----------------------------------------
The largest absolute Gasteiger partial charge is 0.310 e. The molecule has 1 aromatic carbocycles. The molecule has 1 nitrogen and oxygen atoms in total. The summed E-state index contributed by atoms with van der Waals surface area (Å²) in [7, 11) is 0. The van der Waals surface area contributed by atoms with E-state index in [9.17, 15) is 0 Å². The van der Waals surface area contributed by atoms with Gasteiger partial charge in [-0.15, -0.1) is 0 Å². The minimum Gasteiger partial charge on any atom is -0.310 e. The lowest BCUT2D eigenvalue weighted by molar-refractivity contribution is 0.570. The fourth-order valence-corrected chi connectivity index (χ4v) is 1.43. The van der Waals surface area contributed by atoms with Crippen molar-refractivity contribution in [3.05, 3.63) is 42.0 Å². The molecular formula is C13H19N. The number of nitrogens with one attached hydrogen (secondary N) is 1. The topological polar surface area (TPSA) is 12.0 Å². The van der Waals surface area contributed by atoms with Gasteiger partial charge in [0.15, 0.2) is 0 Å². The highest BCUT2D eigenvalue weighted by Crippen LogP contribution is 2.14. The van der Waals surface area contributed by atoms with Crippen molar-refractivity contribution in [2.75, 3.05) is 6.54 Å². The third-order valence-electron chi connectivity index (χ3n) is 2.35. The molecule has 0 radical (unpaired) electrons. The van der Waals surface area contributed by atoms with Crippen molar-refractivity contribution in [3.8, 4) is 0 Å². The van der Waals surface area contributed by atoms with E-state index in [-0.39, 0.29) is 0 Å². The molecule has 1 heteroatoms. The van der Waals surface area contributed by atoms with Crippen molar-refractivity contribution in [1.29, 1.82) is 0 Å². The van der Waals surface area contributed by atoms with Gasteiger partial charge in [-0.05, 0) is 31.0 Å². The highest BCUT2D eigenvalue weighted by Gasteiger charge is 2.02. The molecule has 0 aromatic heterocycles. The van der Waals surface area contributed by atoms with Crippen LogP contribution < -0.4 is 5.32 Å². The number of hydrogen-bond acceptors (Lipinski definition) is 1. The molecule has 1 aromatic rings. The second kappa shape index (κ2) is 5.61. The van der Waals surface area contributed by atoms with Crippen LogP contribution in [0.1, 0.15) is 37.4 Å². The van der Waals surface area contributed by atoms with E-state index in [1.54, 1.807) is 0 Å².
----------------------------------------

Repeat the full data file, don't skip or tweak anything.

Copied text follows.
The largest absolute Gasteiger partial charge is 0.310 e. The molecule has 1 aromatic carbocycles. The molecule has 1 nitrogen and oxygen atoms in total. The summed E-state index contributed by atoms with van der Waals surface area (Å²) in [7, 11) is 0. The van der Waals surface area contributed by atoms with E-state index in [9.17, 15) is 0 Å². The van der Waals surface area contributed by atoms with Gasteiger partial charge in [-0.15, -0.1) is 0 Å². The minimum Gasteiger partial charge on any atom is -0.310 e. The lowest BCUT2D eigenvalue weighted by molar-refractivity contribution is 0.570. The fourth-order valence-corrected chi connectivity index (χ4v) is 1.43. The van der Waals surface area contributed by atoms with Crippen molar-refractivity contribution in [3.05, 3.63) is 42.0 Å². The molecular formula is C13H19N. The number of nitrogens with one attached hydrogen (secondary N) is 1. The topological polar surface area (TPSA) is 12.0 Å². The van der Waals surface area contributed by atoms with Gasteiger partial charge in [0.15, 0.2) is 0 Å². The highest BCUT2D eigenvalue weighted by Crippen LogP contribution is 2.14. The van der Waals surface area contributed by atoms with Crippen molar-refractivity contribution in [2.75, 3.05) is 6.54 Å². The third-order valence-electron chi connectivity index (χ3n) is 2.35. The molecule has 0 radical (unpaired) electrons. The van der Waals surface area contributed by atoms with Crippen molar-refractivity contribution in [3.8, 4) is 0 Å². The van der Waals surface area contributed by atoms with E-state index in [-0.39, 0.29) is 0 Å². The molecule has 1 heteroatoms. The van der Waals surface area contributed by atoms with Crippen molar-refractivity contribution in [1.29, 1.82) is 0 Å². The van der Waals surface area contributed by atoms with Gasteiger partial charge in [-0.05, 0) is 31.0 Å². The highest BCUT2D eigenvalue weighted by Gasteiger charge is 2.02. The molecule has 0 aromatic heterocycles. The van der Waals surface area contributed by atoms with Crippen LogP contribution < -0.4 is 5.32 Å². The number of hydrogen-bond acceptors (Lipinski definition) is 1. The molecule has 1 aromatic rings. The second kappa shape index (κ2) is 5.61. The van der Waals surface area contributed by atoms with Crippen LogP contribution in [0.1, 0.15) is 37.4 Å². The van der Waals surface area contributed by atoms with E-state index in [1.54, 1.807) is 0 Å².